WASHINGTON, Nov. 7 /PRNewswire-USNewswire/ -- As the clock runs out on the Bush Administration, key US officials are working overtime to undermine a crucial international health program, the Global Fund to Fight AIDS, Tb and Malaria.
US officials are attending a meeting of the Fund's Board in India, where they have joined forces with representatives of France's Nicolas Sarkozy and others to demand dramatic cut backs in grants for health programs around the world.
The lead US negotiator is Bill Steiger, a political appointee who is the Director of the Office of Global Health Affairs (OGHA) at the Department of Health and Human Services and who has a seat on the Board of the Fund. In 2004, Science Magazine called Steiger a "hard-nosed enforcer" of the Bush administration's approach to global health.
"If the Bush team succeeds they will make it much harder for the incoming Obama Administration to achieve its goals in global health security, including on the urgent issue of drug-resistant tuberculosis," said Paul Zeitz, Executive Director of the Global AIDS Alliance.
"They will also frustrate the intent of Congress, which authorized full backing for the Fund when it passed the Tom Lantos and Henry J. Hyde United States Global Leadership Against HIV/AIDS, Tuberculosis and Malaria Reauthorization Act of 2008." said Zeitz.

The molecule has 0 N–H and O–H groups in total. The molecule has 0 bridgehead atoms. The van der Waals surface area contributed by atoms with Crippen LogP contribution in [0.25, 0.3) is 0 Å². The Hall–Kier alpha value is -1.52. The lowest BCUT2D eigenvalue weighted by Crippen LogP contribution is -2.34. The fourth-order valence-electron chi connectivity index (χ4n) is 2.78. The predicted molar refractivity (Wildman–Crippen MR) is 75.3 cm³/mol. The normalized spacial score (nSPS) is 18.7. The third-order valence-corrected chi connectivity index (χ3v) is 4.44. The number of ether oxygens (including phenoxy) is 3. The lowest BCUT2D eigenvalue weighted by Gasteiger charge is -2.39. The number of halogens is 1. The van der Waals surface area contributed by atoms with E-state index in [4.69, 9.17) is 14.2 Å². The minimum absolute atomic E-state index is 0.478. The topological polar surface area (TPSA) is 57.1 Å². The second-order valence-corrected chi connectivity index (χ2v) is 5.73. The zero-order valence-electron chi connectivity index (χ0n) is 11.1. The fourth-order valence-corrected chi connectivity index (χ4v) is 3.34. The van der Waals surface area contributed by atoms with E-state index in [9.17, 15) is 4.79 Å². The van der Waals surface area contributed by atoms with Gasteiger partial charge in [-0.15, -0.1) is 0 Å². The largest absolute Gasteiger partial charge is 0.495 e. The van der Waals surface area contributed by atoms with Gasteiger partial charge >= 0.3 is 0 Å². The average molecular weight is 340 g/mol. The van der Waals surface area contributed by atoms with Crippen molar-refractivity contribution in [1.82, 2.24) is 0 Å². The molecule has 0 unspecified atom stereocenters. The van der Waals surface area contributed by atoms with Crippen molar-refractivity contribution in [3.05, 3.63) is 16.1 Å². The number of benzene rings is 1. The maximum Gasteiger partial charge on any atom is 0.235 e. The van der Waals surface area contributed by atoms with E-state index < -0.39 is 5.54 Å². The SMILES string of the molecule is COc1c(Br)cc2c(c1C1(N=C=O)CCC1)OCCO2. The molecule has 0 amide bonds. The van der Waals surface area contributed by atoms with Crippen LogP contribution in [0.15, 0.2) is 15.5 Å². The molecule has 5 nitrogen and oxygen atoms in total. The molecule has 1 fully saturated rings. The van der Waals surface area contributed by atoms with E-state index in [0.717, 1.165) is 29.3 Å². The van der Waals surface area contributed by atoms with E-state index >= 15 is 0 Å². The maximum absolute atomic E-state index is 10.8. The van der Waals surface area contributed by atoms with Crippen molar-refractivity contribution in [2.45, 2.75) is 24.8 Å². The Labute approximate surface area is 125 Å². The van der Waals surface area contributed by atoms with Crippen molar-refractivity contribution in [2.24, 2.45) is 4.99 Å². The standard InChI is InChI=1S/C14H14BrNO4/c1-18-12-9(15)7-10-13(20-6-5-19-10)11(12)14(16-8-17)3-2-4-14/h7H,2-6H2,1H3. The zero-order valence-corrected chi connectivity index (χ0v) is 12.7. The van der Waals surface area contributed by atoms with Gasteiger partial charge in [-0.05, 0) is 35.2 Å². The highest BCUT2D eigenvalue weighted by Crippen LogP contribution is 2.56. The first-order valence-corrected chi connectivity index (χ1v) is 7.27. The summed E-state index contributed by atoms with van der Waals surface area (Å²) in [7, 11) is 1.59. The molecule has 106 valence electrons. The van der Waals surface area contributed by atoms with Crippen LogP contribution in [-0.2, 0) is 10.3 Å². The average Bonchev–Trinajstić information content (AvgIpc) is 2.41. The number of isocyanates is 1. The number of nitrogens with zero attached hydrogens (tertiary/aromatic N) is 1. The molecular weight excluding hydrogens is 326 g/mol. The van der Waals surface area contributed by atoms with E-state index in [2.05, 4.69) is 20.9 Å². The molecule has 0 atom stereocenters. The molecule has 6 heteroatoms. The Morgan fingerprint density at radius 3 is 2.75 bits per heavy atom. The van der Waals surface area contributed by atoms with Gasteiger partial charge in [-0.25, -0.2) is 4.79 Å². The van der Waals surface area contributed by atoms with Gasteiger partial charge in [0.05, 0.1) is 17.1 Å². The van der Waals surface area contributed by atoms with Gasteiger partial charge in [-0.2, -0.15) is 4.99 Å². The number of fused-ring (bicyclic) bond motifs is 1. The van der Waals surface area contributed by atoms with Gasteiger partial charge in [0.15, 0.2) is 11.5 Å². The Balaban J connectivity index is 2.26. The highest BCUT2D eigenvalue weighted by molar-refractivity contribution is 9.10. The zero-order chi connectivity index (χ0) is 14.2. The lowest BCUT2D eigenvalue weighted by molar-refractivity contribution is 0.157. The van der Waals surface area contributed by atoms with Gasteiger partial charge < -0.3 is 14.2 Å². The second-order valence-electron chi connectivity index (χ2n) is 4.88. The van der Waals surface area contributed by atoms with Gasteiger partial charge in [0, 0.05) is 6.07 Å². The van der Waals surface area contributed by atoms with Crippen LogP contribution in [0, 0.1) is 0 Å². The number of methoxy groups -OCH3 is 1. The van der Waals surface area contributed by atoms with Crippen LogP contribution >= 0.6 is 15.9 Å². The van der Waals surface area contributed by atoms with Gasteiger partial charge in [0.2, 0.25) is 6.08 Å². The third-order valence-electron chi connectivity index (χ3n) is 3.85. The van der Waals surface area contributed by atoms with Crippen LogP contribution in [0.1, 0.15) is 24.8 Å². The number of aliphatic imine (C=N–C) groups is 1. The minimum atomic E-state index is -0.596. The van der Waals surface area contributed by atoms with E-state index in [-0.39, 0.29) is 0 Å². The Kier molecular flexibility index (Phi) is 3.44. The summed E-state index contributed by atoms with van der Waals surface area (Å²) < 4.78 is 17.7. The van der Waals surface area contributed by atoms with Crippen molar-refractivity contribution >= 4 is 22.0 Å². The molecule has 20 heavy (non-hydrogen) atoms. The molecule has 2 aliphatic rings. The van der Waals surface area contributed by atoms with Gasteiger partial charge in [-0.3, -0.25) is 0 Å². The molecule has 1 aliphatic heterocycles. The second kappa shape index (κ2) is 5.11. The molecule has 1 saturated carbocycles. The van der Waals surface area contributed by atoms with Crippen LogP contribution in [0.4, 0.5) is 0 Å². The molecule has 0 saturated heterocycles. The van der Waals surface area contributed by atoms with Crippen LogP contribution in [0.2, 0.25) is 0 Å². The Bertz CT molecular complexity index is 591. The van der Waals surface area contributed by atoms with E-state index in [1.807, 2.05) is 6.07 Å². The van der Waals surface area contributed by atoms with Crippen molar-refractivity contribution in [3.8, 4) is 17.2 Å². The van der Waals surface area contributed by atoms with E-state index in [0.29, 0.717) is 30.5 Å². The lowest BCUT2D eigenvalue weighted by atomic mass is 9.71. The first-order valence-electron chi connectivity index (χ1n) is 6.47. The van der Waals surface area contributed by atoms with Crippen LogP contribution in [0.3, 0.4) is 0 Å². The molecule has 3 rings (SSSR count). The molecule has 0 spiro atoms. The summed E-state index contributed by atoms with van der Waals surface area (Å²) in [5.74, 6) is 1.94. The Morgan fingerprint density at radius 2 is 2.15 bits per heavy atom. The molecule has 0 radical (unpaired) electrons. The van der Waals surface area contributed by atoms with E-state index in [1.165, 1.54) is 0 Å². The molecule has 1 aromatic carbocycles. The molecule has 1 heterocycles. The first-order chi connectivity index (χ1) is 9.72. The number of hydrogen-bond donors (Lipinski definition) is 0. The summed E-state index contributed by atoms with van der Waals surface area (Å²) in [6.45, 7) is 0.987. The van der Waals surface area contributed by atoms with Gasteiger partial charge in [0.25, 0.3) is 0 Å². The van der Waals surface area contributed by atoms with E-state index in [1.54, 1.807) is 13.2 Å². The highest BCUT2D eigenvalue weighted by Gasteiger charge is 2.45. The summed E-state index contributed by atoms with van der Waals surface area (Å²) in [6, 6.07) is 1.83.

The US is a major contributor to the Global Fund, and each US dollar given to the Fund has leveraged two additional dollars from other donors. But, each year since the Fund's creation the Bush Administration has proposed a massive cut in the US contribution, preferring instead to finance its own bilateral programs.
Countries have vastly improved the quality of their applications to the Fund, assuming the resources would be there, but now the Fund's Board is designing a program of rationing.
"This is the ultimate 'bait and switch,' and the Global Fund model is now in grave jeopardy," said Zeitz. "Rationing cannot be justified by the economic downturn, since the resources needed for these life saving programs are a tiny fraction of the G7 countries' budgets," said Zeitz. "In fact, global health programs address the enormous economic cost of disease, and it is in everyone's interest, no matter where they live, that the Fund succeed."
President-elect Obama signed a pledge to provide a fair share US contribution to the Global Fund, but he will not take office until January 20, 2009.
|SOURCE Global AIDS Alliance|
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